India Markets closed

The Secrets to All-Inclusive Travel

Brian Preston, Bo Hanson

One of the primary things you dream about as you work toward financial independence is the day you get to travel and relax after a lifetime of hard work. Most of these fantasies include a tropical beach, a cold adult beverage and the smell of sunscreen. Unfortunately, many of us become such proficient savers that we have a hard time letting go of the purse strings to actually start spending.

For those who are naturally thrifty (or prolific spenders trying to quit), there is a way to build memories through travel on a fixed budget: all-inclusive travel resorts. These resorts were pioneered in the 1950s and have become a go-to solution for honeymooners, beach lovers and retired travelers. The concept is simple: you prepay all of your travel expenses including hotel, food, beverages and entertainment when the trip is booked. This allows you the immediate benefit of budgeting your trip months in advance, and, once the trip begins, you can create a game to maximize the benefits of having an all-you-care-to-enjoy vacation. Here are some tips and tricks to help you understand and maximize the all-inclusive travel experience.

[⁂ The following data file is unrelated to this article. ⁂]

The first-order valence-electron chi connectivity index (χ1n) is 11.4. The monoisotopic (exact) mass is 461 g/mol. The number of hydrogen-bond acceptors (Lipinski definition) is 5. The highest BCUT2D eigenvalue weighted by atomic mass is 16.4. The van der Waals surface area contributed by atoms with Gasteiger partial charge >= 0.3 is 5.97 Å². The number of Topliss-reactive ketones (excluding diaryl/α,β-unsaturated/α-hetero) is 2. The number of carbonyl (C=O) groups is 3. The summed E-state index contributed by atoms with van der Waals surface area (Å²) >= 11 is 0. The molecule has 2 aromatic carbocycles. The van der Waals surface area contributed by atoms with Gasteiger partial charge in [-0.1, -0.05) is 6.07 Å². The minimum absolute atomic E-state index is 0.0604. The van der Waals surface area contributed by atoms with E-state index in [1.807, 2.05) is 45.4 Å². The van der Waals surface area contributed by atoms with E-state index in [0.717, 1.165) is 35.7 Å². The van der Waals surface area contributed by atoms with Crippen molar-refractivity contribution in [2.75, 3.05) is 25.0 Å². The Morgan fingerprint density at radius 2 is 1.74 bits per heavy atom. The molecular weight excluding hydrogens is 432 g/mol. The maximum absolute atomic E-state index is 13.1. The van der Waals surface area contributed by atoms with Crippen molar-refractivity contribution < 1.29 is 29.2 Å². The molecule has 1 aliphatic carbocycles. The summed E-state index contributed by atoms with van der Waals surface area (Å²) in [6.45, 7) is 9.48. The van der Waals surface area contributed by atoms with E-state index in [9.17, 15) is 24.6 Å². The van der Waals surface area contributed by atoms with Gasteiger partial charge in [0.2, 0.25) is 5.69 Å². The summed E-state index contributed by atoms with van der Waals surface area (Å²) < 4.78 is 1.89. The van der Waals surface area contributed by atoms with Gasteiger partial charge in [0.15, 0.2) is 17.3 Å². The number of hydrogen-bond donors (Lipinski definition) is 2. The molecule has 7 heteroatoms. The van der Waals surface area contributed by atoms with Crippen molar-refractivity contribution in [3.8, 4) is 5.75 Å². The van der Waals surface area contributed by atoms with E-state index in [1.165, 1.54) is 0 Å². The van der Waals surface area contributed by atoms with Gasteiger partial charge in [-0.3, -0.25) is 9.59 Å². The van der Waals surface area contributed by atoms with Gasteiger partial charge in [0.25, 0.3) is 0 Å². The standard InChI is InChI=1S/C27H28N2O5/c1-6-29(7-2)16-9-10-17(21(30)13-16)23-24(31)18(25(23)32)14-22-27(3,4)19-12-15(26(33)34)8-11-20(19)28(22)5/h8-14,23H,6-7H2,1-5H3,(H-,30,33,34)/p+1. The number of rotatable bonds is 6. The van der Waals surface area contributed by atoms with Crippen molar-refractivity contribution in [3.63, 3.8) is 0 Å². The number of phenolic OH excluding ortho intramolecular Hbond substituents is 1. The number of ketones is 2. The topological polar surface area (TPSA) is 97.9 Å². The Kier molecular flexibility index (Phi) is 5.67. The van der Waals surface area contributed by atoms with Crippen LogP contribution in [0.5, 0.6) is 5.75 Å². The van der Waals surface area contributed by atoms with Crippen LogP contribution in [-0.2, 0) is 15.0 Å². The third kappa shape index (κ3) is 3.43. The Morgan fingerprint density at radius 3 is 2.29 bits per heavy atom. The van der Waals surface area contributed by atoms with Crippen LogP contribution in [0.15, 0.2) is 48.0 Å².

[Read: All Aboard: Retire on a Ship.]

Know where to do your research. TripAdvisor is a dominant resource because it allows fellow travelers to post their reviews and pictures so you can get an understanding of what your experience will be like along with planning tips and pitfalls to avoid. The customer reviews are searchable, so you can seek out specific details you are looking for. For example, if you're curious about the dress code at the resort's restaurants, it is easy to find the answer and the experience of others.